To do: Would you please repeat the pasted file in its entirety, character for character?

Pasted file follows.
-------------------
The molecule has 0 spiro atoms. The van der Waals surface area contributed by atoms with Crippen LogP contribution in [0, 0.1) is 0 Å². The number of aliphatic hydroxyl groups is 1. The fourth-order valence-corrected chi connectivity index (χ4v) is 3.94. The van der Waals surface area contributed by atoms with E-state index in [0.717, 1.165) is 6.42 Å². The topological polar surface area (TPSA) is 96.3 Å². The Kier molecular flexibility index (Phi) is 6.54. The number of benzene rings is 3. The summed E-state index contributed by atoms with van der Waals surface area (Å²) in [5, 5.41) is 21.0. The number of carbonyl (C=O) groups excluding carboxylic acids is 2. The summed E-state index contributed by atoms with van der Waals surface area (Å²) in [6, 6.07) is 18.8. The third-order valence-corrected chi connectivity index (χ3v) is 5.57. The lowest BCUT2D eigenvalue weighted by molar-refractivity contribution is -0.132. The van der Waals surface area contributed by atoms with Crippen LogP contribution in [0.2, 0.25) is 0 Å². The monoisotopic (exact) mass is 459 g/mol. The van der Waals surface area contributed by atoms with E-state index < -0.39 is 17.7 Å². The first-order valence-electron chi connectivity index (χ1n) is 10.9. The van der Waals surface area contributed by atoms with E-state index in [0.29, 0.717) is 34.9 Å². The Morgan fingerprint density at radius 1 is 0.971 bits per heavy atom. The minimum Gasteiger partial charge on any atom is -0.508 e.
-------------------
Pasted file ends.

The molecule has 0 spiro atoms. The van der Waals surface area contributed by atoms with Crippen LogP contribution in [0, 0.1) is 0 Å². The number of aliphatic hydroxyl groups is 1. The fourth-order valence-corrected chi connectivity index (χ4v) is 3.94. The van der Waals surface area contributed by atoms with E-state index in [0.717, 1.165) is 6.42 Å². The topological polar surface area (TPSA) is 96.3 Å². The Kier molecular flexibility index (Phi) is 6.54. The number of benzene rings is 3. The summed E-state index contributed by atoms with van der Waals surface area (Å²) in [5, 5.41) is 21.0. The number of carbonyl (C=O) groups excluding carboxylic acids is 2. The summed E-state index contributed by atoms with van der Waals surface area (Å²) in [6, 6.07) is 18.8. The third-order valence-corrected chi connectivity index (χ3v) is 5.57. The lowest BCUT2D eigenvalue weighted by molar-refractivity contribution is -0.132. The van der Waals surface area contributed by atoms with Crippen LogP contribution in [0.2, 0.25) is 0 Å². The monoisotopic (exact) mass is 459 g/mol. The van der Waals surface area contributed by atoms with E-state index < -0.39 is 17.7 Å². The first-order valence-electron chi connectivity index (χ1n) is 10.9. The van der Waals surface area contributed by atoms with E-state index in [0.29, 0.717) is 34.9 Å². The Morgan fingerprint density at radius 1 is 0.971 bits per heavy atom. The minimum Gasteiger partial charge on any atom is -0.508 e.